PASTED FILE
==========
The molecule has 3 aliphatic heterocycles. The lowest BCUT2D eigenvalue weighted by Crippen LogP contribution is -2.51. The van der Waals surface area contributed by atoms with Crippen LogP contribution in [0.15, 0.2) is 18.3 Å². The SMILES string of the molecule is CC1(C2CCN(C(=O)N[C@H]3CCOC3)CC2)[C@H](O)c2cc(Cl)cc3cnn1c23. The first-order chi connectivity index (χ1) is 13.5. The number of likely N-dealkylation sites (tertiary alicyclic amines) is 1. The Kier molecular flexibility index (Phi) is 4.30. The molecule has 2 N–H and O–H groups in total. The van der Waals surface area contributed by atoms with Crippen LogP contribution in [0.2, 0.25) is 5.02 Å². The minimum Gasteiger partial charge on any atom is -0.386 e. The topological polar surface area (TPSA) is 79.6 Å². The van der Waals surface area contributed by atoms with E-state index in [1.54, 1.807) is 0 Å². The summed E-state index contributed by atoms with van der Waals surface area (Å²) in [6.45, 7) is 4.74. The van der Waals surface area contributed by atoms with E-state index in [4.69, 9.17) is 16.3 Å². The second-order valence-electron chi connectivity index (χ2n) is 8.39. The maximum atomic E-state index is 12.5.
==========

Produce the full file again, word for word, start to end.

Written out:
The molecule has 3 aliphatic heterocycles. The lowest BCUT2D eigenvalue weighted by Crippen LogP contribution is -2.51. The van der Waals surface area contributed by atoms with Crippen LogP contribution in [0.15, 0.2) is 18.3 Å². The SMILES string of the molecule is CC1(C2CCN(C(=O)N[C@H]3CCOC3)CC2)[C@H](O)c2cc(Cl)cc3cnn1c23. The first-order chi connectivity index (χ1) is 13.5. The number of likely N-dealkylation sites (tertiary alicyclic amines) is 1. The Kier molecular flexibility index (Phi) is 4.30. The molecule has 2 N–H and O–H groups in total. The van der Waals surface area contributed by atoms with Crippen LogP contribution in [0.2, 0.25) is 5.02 Å². The minimum Gasteiger partial charge on any atom is -0.386 e. The topological polar surface area (TPSA) is 79.6 Å². The van der Waals surface area contributed by atoms with E-state index in [1.54, 1.807) is 0 Å². The summed E-state index contributed by atoms with van der Waals surface area (Å²) in [6.45, 7) is 4.74. The van der Waals surface area contributed by atoms with E-state index in [4.69, 9.17) is 16.3 Å². The second-order valence-electron chi connectivity index (χ2n) is 8.39. The maximum atomic E-state index is 12.5.